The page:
Justification of Red List Category
This species is listed as Vulnerable because owing to its very small breeding range, it is highly susceptible to stochastic events and human activities. Any evidence of population declines would likely lead to its uplisting.
14,400 nesting burrows were counted on Inaccessible Island in 2009-2010 (Ryan and Ronconi 2011). Assuming a burrow occupancy of 90%, this equates to a breeding population of approximately 20,000 breeding birds. The overall population is estimated at around 38,000 ± 7,000 individuals; 7,000 individuals were present at sea off Brazil based on survey data from 1997-1999 (L. Bugoni in litt. 2006).
Between 1999-2004, the numbers of breeders may have increased by up to 45% (Ryan et al. 2006), but the toll taken by bycatch in longline fisheries is poorly understood. Bycatch may affect juveniles disproportionately more than adults; a bias that will not be reflected at the breeding grounds for several years.
Procellaria conspicillata is essentially confined to the South Atlantic Ocean north of the South Polar Front, predominantly between 25-41°S (ACAP 2009). It breeds only on the high western plateau of Inaccessible Island, Tristan da Cunha, St Helena (to UK). In 1949-1950, the population was estimated to be at least 100 pairs, probably considerably more (Rowan et al. 1951). In 1982-1983, it was estimated at c.1,000 pairs (Fraser et al. 1988, Ryan 1998). In 1999, 6,000-7,500 burrows were counted (c.60% occupied), but failures prior to this stage and the presence of non-breeders confound an accurate population estimate (Ryan and Moloney 2000). A repeat survey in 2004 counted 11,000-12,000 burrows, with 14,400 counted in 2009-2010 (Ryan and Ronconi 2011). Assuming an occupancy of 90% this suggests a breeding population of 20,000 individuals (Ryan et al. 2006). An extrapolation from snapshot censuses conducted in waters off Brazil in 1997-1999 suggested a total population of 38,000 ± 7,000 (L. Bugoni in litt. 2006). This population increase over time is thought to have been initiated by the eradication of pigs from Inaccessible Island. Between 1999-2004, the species may have increased by up to 45% (Ryan et al. 2006), but the toll taken by bycatch in longline fisheries is poorly understood. Most birds disperse to the waters off southern Brazil outside the breeding season, with small numbers recorded off the west coast of southern Africa. In the 19th century, it may have occurred throughout the Indian Ocean, possibly breeding at Amsterdam Island (French Southern Territories), and was also collected at sea off Australia (Enticott and O'Connell 1985, Ryan 1998).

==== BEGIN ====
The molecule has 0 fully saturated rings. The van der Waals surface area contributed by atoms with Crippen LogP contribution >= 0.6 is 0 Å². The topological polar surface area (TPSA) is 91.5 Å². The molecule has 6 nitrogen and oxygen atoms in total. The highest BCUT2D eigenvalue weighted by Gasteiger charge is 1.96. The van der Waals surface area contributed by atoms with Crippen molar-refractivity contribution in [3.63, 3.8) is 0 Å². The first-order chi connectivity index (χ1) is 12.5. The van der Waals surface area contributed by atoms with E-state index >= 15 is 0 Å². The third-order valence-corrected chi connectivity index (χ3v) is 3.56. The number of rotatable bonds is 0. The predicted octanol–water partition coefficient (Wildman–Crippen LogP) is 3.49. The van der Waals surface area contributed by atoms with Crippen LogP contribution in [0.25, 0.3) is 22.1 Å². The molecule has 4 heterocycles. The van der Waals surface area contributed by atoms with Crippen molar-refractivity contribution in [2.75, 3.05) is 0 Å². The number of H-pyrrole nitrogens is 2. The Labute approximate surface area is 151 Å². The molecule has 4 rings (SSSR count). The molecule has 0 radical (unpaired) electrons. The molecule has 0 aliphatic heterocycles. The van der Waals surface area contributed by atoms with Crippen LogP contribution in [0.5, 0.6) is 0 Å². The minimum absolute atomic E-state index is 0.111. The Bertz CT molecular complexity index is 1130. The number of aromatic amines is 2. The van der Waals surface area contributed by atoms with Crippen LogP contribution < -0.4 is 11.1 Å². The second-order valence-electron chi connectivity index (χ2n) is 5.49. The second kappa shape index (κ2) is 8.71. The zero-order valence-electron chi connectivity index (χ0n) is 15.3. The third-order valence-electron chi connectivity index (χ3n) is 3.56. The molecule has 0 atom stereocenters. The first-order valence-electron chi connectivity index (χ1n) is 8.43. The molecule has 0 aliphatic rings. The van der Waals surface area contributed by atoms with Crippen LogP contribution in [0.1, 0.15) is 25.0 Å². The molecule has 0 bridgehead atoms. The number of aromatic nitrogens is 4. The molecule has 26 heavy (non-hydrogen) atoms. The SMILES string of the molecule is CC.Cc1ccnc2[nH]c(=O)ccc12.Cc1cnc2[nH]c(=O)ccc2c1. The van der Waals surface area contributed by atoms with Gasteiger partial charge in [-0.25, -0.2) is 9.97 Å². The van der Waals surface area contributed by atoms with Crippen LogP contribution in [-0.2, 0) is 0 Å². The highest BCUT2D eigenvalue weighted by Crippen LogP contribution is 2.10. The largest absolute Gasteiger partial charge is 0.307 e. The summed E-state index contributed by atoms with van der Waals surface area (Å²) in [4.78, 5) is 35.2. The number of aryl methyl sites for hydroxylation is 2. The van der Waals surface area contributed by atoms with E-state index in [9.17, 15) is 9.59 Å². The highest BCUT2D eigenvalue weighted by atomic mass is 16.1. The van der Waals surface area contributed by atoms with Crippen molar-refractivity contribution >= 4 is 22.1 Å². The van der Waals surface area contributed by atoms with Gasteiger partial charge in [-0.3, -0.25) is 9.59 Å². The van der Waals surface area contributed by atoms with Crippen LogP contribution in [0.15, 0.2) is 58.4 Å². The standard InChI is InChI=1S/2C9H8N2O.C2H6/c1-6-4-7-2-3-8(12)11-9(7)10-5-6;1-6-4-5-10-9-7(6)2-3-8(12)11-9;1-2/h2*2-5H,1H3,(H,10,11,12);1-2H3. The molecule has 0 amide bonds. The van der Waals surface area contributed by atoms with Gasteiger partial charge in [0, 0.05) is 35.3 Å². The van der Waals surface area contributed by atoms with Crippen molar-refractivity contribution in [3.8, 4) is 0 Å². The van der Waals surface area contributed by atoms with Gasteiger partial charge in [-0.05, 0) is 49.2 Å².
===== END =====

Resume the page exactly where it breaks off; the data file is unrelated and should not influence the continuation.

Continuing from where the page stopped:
Behaviour Procellaria conspicillata breeds annually and is active in colonies from September to March. Breeding phenology has not been well studied, but egg-laying commences in October, with hatching in December and the chicks fledge in March (ACAP 2009). Habitat Breeding It breeds in wet heath at 250-500 m (P. G. Ryan in litt. 2016). Burrows are along the banks of river valleys (Fraser et al. 1988) but most pairs breed in loose colonies among bogfern Blechnum palmiforme vegetation, where their burrowing activity creates distinctive marshy areas dominated by Scirpus sedges (P. G. Ryan in litt. 2016). Diet It feeds on cephalopods, decapod crustaceans and small fish (Hagen 1952). A total of 121 food items (five fish and 116 cephalopods) were found in the diet of seven longline-caught birds off the coast of Brazil (Colabuono and Vooren 2007).
Feral pigs may have caused the apparent extirpation of Procellaria petrels from Amsterdam Island. They are also likely to have had an impact on Inaccessible throughout most of the 19th and early 20th centuries (Fraser et al. 1988, Ryan 1998), before their removal in the 1950s, as demonstrated by the species’ subsequent and continuing consistent increase in population.The Spectacled Petrel has high overlap between its distribution and longline fishing effort off southern Brazil, supported by satellite telemetry (L. Bugoni in litt. 2009), as well as a relatively high attendance rate to many fishery vessels (Bugoni et al. 2008). Despite occasionally being caught as bycatch, the rate is very low, potentially because this species is adept at avoiding capture. The population of Spectacled Petrel seems to be increasing and, as such, it appears that bycatch is not having significant population impacts in the species.
Conservation Actions Underway
CMS Appendix II and ACAP Annex 1. Inaccessible Island is a nature reserve and, although Tristan Islanders retain the right to collect driftwood and guano, other access is restricted (Cooper et al. 1995). A repeat of the 1999 breeding bird census on Inaccessible Island was conducted in 2004. Ongoing studies attempt to quantify the current level of bycatch in fisheries off southern Brazil.
55 cm. Large, black petrel with white bands around face. Sooty-black with white face markings. Horn or yellow bill. Similar spp. Provided face markings seen, easily distinguished from other petrels. Voice Similar to White-chinned Petrel P. aequinoctialis, but slightly deeper-pitched.
Text account compilers
Hermes, C., Martin, R., McClellan, R., Moreno, R., Stattersfield, A., Anderson, O., Stuart, A., Sullivan, B., Symes, A., Bird, J., Black, A., Benstead, P., Butchart, S., Calvert, R., Ekstrom, J., Fjagesund, T.
Wanless, R., Croxall, J., Hilton, G., Cooper, J., Ryan, P.G., Bugoni, L., Favero, M.
BirdLife International (2020) Species factsheet: Procellaria conspicillata. Downloaded from http://www.birdlife.org on 21/02/2020. Recommended citation for factsheets for more than one species: BirdLife International (2020) IUCN Red List for birds. Downloaded from http://www.birdlife.org on 21/02/2020.